It happens every few years: a star-studded college team, fresh off a dominating performance, is compared favorably to the worst squad in the pros. A few years ago, it was the Anthony Davis-led Kentucky powerhouse vs. a pitiful Charlotte Bobcats outfit that set a new NBA low for winning percentage in a season. Now, it’s Kentucky’s 2014-15 team, which trounced fifth-ranked Kansas on Tuesday, vs. the tank-tactic Philadelphia 76ers.In a radio interview this week, former Kentucky guard Eric Bledsoe (now of the Phoenix Suns) said his alma mater would own the hypothetical matchup. “I’m definitely taking Kentucky,” Bledsoe said when asked who would win a best-of-seven series between the Wildcats and Sixers. “I think Philly would probably get maybe one game.”As others have pointed out, that’s absurd. As awful as they are — and boy, are they awful — the Sixers’ roster represents an All-Star team of college players from the past few seasons:Center Nerlens Noel was first-team All-SEC two seasons ago; if he were in college now, he’d likely be considered the best player in the country;Point guard Michael Carter-Williams was an honorable mention All-American as an NCAA sophomore; had he not left Syracuse, he would likely be considered the best guard in the college game;Guard Tony Wroten made first-team All-Pac 12 as a freshman two years ago;And rookie K.J. McDaniels was named to the All-ACC first team last season.These are all players who could still have NCAA eligibility if they had they not departed early for the NBA.To put these anecdotes in a more rigid framework, we can return to the same projection methodology we used for our NBA preview. The premise there was to take Real Plus/Minus data from last season, adjust for aging effects and regress to the mean to estimate each player’s true talent level. In this case, we also need to account for any information gleaned from the first three weeks or so of the NBA season; since RPM isn’t available for 2014-15 yet, I’m using a weighted average between a player’s current 2014-15 Statistical Plus/Minus (a box score-based statistic designed to emulate RPM in situations where RPM isn’t available) and our projected RPM ratings from the preseason.By this accounting, the 76ers are made up exclusively of below-average players. In fact, 54 percent of the team’s minutes have gone to players below the replacement-level RPM threshold of -2 points per 100 possessions. If we compute a minutes-weighted aggregation of ratings for Philadelphia’s 2014-15 roster (and adjust for the fact that the Sixers are usually trailing in their games), we’d expect them to lose to an average NBA team by 8.9 points per 100 possessions, which is ridiculously bad for a team’s true talent level. (Other teams have posted worse seasons, but that’s usually because they have bad rosters that perform below their talent levels.)But as bad as the Sixers are, Kentucky’s roster would translate to an even worse team at the NBA level. Looking at how well players’ draft slots predicted their rookie RPM performances (and, in turn, how well ultra-early mock draft rankings like these predict a player’s draft slot), and turning the clock back on those rookie-year RPM projections using an aging curve, we can also estimate an NBA-equivalent 2014-15 RPM talent level for every player on the Wildcats’ roster. Their top prospect, Karl-Anthony Towns (who sits at No. 3 in ESPN’s class-of-2015 draft rankings), would translate to a -2.6 RPM performance at the NBA level this season, worse than almost every player on Philadelphia’s roster. Every other Kentucky player, from Willie Cauley-Stein to Alex Poythress and the Harrison twins, grade out with various shades of putrid RPM ratings that would embarrass even Hakim Warrick.The aggregation of Kentucky’s NBA-translated RPM scores would predict an efficiency margin of -13.6 against an average NBA team. Even after accounting for the fundamental uncertainty surrounding projection models, such a team would lose about 88 of every 100 games against average NBA competition on a neutral court. The Sixers are far from average, of course, but even they would be expected to beat the Wildcats 74 percent of the time at home, and 56 percent of the time on the road. Using those probabilities to simulate Bledsoe’s hypothetical best-of-seven matchup, Kentucky would lose the series 78 percent of the time even if we gave them home-court advantage, most frequently falling in six games.It’s also likely those numbers vastly overestimate Kentucky’s chances. The NBA doesn’t let prospects who are not believed to be pro-caliber players take the court in games, so we don’t really know what kind of performance expectations to set for those Wildcat players who will never play in the NBA. This means the aforementioned translations are naturally biased toward inflating Kentucky’s rating. Furthermore, it’s probably not appropriate to assume the same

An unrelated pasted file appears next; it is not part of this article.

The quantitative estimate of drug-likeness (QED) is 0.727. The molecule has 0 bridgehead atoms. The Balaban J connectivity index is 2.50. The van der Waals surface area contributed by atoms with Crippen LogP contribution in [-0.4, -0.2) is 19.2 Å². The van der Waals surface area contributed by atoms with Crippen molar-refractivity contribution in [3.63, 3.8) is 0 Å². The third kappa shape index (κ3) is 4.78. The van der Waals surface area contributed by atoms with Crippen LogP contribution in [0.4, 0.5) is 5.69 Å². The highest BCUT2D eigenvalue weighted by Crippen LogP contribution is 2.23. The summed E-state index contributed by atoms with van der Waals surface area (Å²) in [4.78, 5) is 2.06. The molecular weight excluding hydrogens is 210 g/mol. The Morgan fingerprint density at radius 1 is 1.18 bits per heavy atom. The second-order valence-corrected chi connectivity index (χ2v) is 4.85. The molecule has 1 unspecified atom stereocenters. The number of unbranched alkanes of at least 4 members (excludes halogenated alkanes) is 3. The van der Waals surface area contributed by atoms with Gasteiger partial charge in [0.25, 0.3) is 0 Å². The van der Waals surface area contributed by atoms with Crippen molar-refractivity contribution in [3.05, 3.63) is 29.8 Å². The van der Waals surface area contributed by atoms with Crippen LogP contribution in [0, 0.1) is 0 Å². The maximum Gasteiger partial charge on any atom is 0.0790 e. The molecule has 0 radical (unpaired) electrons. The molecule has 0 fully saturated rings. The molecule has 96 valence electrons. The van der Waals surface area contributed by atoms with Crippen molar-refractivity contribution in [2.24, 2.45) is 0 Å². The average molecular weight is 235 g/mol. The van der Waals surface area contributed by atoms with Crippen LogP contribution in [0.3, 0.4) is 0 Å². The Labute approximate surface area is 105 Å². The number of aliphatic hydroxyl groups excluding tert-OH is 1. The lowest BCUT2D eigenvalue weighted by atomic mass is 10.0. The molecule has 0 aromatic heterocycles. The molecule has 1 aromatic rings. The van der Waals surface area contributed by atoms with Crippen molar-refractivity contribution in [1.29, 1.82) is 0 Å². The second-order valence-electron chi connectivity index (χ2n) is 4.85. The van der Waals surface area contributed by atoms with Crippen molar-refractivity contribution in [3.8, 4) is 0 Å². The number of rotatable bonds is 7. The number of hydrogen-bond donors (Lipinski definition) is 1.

Teams playing late-round NCAA Tournament games in open domes score fewer points4We used end of regulation scores for overtime games. and shoot worse on 2-point field goals and free throws than do teams playing in arenas or traditional domes. But 3-pointers — often at the heart of the dome effect critique — are converted at a lower rate in traditional domes. In fact, teams shoot threes better in open domes than they do anywhere else, including standard arenas. Overall, teams playing in open domes have an effective field goal percentage of 47.4 percent, 0.5 percentage points worse than teams in standard arenas and traditional domes.These themes hold up when we compare teams’ performances to their season averages — an important consideration given that certain venue types host later rounds and better teams. Free throws aside, teams don’t shoot as well or score as much in the regionals and Final Four as they do over the course of the entire season — which makes sense, considering that they’re playing against top competition. Here, we’re interested in how much worse they shoot and how that varies by venue and shot type. OFF. PERFORMANCE (SWEET 16 AND BEYOND, 2006-15)OPPONENTS’ FULL-SEASON DEF. PERFORMANCE Sources: SPORTS Reference, Ken Pomeroy How have open-dome teams fared and what have they faced? VENUENO. OF GAMESAVG. POINTSEFF. FG%2P%3P%FT%ALLOWED FG%ADJ. EFFICIENCY Georgia Dome369.250.6%48.8%35.9%68.9%40.0%90.3 AT&T Stadium664.950.449.834.768.340.192.7 Lucas Oil Stadium965.449.646.937.073.440.891.4 Ford Field670.247.145.034.366.940.490.7 In line with our previous observations, points, 2-point field goal percentage and free throw percentage suffer most in open domes, while 3-point field goal percentage suffers most in traditional domes. Relative to their full-season performance, teams playing in open domes see their effective field goal percentage decline by an average of 4.8 percentage points, 0.5 percentage points worse than teams playing in arenas or traditional domes. For a typical late-round NCAA Tournament team, that differential equates to about two-thirds of a point per game.5Teams in open domes also attempt slightly fewer shots and free throws per game.Team offense and opponent defense matter — venue type does notSo we’ve determined that teams shoot a little worse and score a little less in open domes — but they also play against better defenses. This makes sense — open domes host later-round games.The defenses that play in these open dome games allow opponents to shoot 40.2 percent from the field during the season; they give up 62.7 points per game, and have an adjusted defensive efficiency of 91.7 — all weighted by number of appearances. This compares to season-long averages of 40.4 percent, 63.2 and 92.1 for teams that play in traditional domes and 40.7 percent, 63.5 and 92.0 for teams that play in standard arenas. So defenses do get better as venues progress from regular arenas to traditional domes to open domes.In fact, how well a team shoots in a late-round NCAA Tournament game is most related to its full-season effective field goal percentage and the other team’s full-season field goal percentage allowed.6Certain data required to calculate advanced opposition shooting metrics does not extend back to 2006, so we had to lean on the “simpler” opposition field goal percentage. Likewise, how much a team scores in a late-round NCAA Tournament game is most related to its full-season points per game average and the other team’s full-season points per game allowed.7Good old points per game allowed boasts a slightly stronger relationship than full-season defensive efficiency or pace-adjusted metrics. These relationships are noisy but meaningful. (That is, there is a statistically significant relationship between the full-season offensive and defensive stats and offense in all venue types, even though the individual data points are a little all over the place.)On the contrary, there is no statistical relationship linking open domes as a venue type to poor shooting or to decreases in shooting performance — including, importantly, when you control for the quality and efficiency of the offenses and defenses playing in each. NRG Stadium on its own is another story. NRG Stadium is unique — open domes are notIn line with its reputation, NRG Stadium has produced lower-than-average scoring and worse-than-average shooting, both overall and among open domes. Defenses there have been a mixed bag — tough against the shot, middle of the pack in points allowed, and toward the bottom in defensive efficiency.8Full-season stats; relative to other Sweet 16, Elite Eight, Final Four, and championship game defenses. (Other open domes — Lucas Oil Stadium in Indianapolis, AT&T Stadium in Arlington, Texas, and the Georgia Dome in Atlanta — have been the site of good or very good shooting performances, on average.) Superdome363.744.441.536.871.438.388.2 NRG Stadium1265.444.543.830.772.740.293.1